A militant group in Nigeria's oil-rich Niger Delta area has claimed responsibility for a bomb attack at an oil pipeline. The Niger Delta Avengers (NDA) said they bombed a Chevron Nigeria Limited, CNL, offshore Export Pipeline at Escravos, in the Delta State, at about 3.45 am on 25 October.

"This action is to further warn all IOCs [International Oil Companies] that when we warn that there should be no repairs pending negotiation/dialogue with the people of the Niger Delta, it means there should be no repairs," the group said in a statement.

"Ant attempt to use dialogue to distract us so as to allow the free flow of our oil will halt the dialogue process."

The latest attack came weeks after President Muhammadu Buhari announced the Nigerian government and oil companies in the country were seeking to make contact with leaders of militant groups in the Delta.

Attacks blamed on the (NDA) , which emerged earlier this year, have brought Nigeria's oil production to a 30-year low. The group, which says it fights to end disenfranchisement of impoverished communities in the Delta and obtain greater shares of oil revenues, vowed to bring the country's oil production down "to zero".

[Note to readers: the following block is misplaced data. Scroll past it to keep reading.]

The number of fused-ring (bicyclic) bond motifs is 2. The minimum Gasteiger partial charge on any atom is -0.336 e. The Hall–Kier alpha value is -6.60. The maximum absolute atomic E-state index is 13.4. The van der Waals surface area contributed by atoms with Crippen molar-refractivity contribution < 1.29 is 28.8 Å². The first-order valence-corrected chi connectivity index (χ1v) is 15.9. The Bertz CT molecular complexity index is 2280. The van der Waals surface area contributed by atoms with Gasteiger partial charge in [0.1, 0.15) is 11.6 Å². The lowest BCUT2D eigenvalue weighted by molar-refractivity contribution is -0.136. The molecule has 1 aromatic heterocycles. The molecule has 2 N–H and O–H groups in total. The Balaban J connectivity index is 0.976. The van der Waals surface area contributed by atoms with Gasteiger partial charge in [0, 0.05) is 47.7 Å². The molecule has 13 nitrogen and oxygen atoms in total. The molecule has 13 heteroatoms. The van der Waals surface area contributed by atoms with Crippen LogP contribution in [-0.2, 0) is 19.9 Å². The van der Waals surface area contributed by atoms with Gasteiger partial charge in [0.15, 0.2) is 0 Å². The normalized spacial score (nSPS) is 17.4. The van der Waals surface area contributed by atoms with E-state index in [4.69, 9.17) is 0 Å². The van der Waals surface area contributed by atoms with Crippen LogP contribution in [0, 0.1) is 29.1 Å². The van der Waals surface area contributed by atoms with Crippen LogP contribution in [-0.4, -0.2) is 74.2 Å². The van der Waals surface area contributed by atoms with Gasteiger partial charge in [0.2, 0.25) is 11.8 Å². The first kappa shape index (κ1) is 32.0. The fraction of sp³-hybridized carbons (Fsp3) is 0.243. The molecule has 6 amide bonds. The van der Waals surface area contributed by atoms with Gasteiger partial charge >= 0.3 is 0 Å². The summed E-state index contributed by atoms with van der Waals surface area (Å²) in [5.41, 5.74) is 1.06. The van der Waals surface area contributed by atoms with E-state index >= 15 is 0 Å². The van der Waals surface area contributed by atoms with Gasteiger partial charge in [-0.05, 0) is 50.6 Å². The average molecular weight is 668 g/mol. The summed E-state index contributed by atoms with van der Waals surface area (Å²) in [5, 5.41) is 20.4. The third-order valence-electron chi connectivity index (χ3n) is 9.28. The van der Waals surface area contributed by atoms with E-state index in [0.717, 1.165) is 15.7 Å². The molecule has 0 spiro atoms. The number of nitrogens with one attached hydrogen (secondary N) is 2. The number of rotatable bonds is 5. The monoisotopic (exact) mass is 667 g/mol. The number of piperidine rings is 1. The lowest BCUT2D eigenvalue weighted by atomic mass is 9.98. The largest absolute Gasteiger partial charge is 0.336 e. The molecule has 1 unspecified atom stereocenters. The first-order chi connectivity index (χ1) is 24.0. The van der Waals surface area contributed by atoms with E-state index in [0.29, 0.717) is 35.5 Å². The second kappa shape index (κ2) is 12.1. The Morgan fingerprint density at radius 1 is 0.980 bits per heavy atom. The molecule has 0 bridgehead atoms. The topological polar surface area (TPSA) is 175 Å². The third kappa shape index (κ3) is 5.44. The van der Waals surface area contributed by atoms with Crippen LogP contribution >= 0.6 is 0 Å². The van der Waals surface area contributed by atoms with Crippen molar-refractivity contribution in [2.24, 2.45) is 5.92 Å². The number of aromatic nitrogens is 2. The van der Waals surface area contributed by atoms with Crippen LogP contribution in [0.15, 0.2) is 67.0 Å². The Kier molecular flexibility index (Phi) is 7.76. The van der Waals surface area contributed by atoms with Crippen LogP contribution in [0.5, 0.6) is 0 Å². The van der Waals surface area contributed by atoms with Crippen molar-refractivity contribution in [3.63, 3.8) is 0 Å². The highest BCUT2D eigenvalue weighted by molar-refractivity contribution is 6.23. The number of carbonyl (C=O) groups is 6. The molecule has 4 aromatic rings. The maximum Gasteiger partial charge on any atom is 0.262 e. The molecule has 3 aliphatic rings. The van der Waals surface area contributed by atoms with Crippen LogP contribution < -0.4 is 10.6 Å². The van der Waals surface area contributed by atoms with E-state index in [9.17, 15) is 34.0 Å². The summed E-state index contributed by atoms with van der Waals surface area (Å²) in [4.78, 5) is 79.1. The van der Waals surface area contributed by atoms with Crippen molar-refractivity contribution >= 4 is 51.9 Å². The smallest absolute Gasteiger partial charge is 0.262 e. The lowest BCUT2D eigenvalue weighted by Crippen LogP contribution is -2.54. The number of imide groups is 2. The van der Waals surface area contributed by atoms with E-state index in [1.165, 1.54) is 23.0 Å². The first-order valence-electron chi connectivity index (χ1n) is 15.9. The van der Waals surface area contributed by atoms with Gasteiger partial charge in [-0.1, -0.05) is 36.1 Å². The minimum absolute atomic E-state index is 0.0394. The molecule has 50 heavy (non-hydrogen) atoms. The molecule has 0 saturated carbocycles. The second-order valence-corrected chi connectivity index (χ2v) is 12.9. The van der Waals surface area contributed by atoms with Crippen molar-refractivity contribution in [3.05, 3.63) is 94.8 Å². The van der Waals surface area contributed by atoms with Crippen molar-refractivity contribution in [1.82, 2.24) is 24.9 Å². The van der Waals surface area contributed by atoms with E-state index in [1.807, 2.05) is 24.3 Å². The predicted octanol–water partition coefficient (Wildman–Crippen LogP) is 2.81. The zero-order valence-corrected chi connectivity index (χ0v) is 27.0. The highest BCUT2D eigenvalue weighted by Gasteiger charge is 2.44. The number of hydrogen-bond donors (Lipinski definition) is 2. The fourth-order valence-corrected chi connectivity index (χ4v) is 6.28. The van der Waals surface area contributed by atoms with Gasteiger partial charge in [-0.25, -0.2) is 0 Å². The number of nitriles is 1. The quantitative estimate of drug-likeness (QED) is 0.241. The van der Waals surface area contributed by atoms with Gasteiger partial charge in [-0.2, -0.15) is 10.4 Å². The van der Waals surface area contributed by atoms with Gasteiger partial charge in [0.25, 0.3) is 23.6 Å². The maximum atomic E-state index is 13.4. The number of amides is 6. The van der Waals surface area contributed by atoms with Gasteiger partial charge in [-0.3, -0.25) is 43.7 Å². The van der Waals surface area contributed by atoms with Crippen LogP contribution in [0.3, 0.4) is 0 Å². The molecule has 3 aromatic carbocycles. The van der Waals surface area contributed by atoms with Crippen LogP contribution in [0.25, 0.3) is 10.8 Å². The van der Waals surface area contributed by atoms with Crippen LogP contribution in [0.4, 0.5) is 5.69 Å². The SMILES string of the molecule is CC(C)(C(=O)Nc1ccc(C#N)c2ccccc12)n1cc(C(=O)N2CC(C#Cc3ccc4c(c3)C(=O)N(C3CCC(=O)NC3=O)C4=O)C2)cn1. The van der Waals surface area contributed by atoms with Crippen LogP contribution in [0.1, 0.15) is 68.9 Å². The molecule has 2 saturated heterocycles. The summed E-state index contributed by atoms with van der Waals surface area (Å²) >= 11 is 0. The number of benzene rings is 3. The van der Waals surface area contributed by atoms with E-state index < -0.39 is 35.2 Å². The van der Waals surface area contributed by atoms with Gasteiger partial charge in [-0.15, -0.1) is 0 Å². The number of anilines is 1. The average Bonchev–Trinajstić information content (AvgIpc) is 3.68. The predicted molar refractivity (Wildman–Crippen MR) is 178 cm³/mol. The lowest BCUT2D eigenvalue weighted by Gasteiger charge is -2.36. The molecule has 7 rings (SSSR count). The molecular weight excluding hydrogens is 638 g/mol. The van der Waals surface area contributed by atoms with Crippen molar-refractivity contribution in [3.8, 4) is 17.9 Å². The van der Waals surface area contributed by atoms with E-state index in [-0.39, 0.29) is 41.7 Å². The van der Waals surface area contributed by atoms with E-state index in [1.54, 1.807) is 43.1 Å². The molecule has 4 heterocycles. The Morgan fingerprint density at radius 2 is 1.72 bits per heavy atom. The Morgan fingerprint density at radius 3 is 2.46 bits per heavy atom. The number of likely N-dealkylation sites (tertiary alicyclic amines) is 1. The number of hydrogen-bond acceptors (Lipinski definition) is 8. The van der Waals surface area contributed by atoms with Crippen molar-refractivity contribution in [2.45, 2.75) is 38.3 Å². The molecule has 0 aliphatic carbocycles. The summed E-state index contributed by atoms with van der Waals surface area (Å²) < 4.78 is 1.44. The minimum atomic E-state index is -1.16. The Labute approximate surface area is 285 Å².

In September, vice-president Yemi Osinbajo claimed the country now loses over one million barrels of crude oil on a daily basis.

Nigeria currently produces 1.9m bpd (barrels per day). As a result, it is no longer Africa's biggest oil producer, a title now held by Angola.

Earlier this year, South Africa regained the title of Africa's largest economy, a position held by Nigeria for the past two years.

In August, the government and militant groups in the volatile Delta agreed on a month-long ceasefire. After repeatedly discrediting government claims that a ceasefire had been reached, the NDA reportedly agreed to a truce in August. However, the group has since resumed attacks.

Birth of militants in Niger Delta

Militant groups in the oil-rich Niger Delta region took hold in the early 2000s following the deterioration of living conditions blamed on the increase of oil-related activities by foreign corporations. Tensions flared up in local communities as some ethnic groups felt they were being exploited and did not benefit from the crude oil on their land.

The repeated oil spills that considerably damaged the environment and hit people's health further deepened communities' frustrations. After being elected in 2015, Buhari extended a 2009 amnesty granted to 30,000 former militants in the area.